GIVEN THE often troubled history of relationships between Great Britain and Ireland, it is perhaps not surprising that the separatist SNP leader Nicola Sturgeon got a warm reaction when she addressed the Irish Senate this week. Senator after senator lined up to express their support for Scottish independence.
One Labour senator, Aodhán Ó Ríordáin, in a breath-taking display of ignorance as to political realities in Scotland, was reported as telling Sturgeon that the independence referendum had “unified” the country. It was all, as former Labour MSP Hugh Henry said in a Tweet, rather ironic that senators who wanted to unify one island were offering to help split up another.
Politicians are often more popular abroad than they are at home. This was true of Margaret Thatcher, who after the zenith of her popularity in the UK had long passed was still fêted in other parts of the world. She was a particular hero in Easter Europe for her strong stance, along with Ronald Reagan, against communism.
Any outsider looking in on Nicola Sturgeon’s reaction at the Irish Senate would think that independence was on its way. The brutal truth of the situation was revealed on the very morning that the First Minister returned home, with a new YouGov poll published in The Times newspaper.
The top line figures on independence show that support for a Yes vote has fallen to 38% (down 2 on the previous poll), while support for No was up to 49% (+3). Once the “Don’t Knows” were eliminated, this meant that the figures were 56 No against 44 Yes, the biggest gap found by YouGov in independence polling since the referendum date in 2014.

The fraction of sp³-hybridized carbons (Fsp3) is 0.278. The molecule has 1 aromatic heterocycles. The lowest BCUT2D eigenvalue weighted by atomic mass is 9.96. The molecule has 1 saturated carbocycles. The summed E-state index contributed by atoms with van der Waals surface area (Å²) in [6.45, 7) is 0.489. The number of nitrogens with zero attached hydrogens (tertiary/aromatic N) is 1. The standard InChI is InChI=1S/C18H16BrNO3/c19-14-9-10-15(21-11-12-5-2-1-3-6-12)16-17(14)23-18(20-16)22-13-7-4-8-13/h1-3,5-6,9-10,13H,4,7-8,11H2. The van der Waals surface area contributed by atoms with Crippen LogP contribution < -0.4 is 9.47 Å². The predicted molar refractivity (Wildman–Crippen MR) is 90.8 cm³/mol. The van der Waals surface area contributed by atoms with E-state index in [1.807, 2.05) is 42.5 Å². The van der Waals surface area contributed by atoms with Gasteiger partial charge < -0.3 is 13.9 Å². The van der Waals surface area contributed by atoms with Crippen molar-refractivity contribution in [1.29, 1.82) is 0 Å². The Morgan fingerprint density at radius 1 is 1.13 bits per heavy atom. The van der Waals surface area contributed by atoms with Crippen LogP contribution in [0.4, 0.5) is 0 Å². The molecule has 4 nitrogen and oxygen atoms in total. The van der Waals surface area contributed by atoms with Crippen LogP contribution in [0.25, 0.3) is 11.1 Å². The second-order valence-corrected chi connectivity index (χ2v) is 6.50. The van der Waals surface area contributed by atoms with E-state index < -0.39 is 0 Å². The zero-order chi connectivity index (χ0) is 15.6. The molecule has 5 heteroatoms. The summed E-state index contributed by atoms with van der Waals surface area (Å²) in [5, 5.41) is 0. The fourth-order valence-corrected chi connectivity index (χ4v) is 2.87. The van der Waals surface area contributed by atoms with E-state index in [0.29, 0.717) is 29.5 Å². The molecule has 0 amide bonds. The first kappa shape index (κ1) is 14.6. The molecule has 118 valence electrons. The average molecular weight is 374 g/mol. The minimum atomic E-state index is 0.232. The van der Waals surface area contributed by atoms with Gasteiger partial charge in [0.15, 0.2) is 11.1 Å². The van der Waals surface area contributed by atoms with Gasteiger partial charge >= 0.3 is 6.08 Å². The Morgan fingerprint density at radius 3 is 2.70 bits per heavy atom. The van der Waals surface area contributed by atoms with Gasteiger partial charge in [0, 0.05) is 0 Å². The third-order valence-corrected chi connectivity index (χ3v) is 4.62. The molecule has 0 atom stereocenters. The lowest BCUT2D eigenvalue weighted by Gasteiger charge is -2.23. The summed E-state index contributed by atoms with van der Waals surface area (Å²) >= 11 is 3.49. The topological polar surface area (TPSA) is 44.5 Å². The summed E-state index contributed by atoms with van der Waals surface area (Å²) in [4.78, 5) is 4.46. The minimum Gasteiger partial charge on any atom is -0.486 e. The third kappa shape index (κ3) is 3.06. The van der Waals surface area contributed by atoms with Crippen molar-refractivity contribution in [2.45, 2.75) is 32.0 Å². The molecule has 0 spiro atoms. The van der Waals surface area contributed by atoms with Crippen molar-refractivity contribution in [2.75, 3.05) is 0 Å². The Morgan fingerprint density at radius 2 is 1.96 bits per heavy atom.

There was more bad news in the poll for Nicola Sturgeon personally, with her approval ratings having fallen to +11%, now well behind the growing approval for Conservative leader Ruth Davidson at +25%.
The party rating figures showed the Conservative vote for Holyrood up, with both SNP and Labour down. With some speculation that the SNP might be considering calling a snap election if they cannot get their budget through parliament in February, on the basis of this poll they would again fail to achieve an overall majority, and the Scottish Conservatives would be returning with an even larger group of MSPs.
Drilling down the detailed figures gives even more interesting information. Just 29% of those who voted Yes in 2014, and Leave in the EU Referendum, now say that they support independence. This strongly suggests that the SNP have got their strategy towards Brexit entirely wrong.
Many SNP voters who voted Leave are thoroughly disenchanted with a First Minister whose sole interest seems to be in retaining links with the EU, and are prepared to give up the goal of independence if this would mean being tied to the European Union.
Nicola Sturgeon may have got a warm welcome from the Irish, but this will not be enough to save the independence cause. The SNP are now clearly a party in decline, independence as a goal is further off than ever, and the party’s message on Scotland’s relationship with the EU is still totally confused. Nicola will need the luck of the Irish if she is going to get herself and her party out of this intact.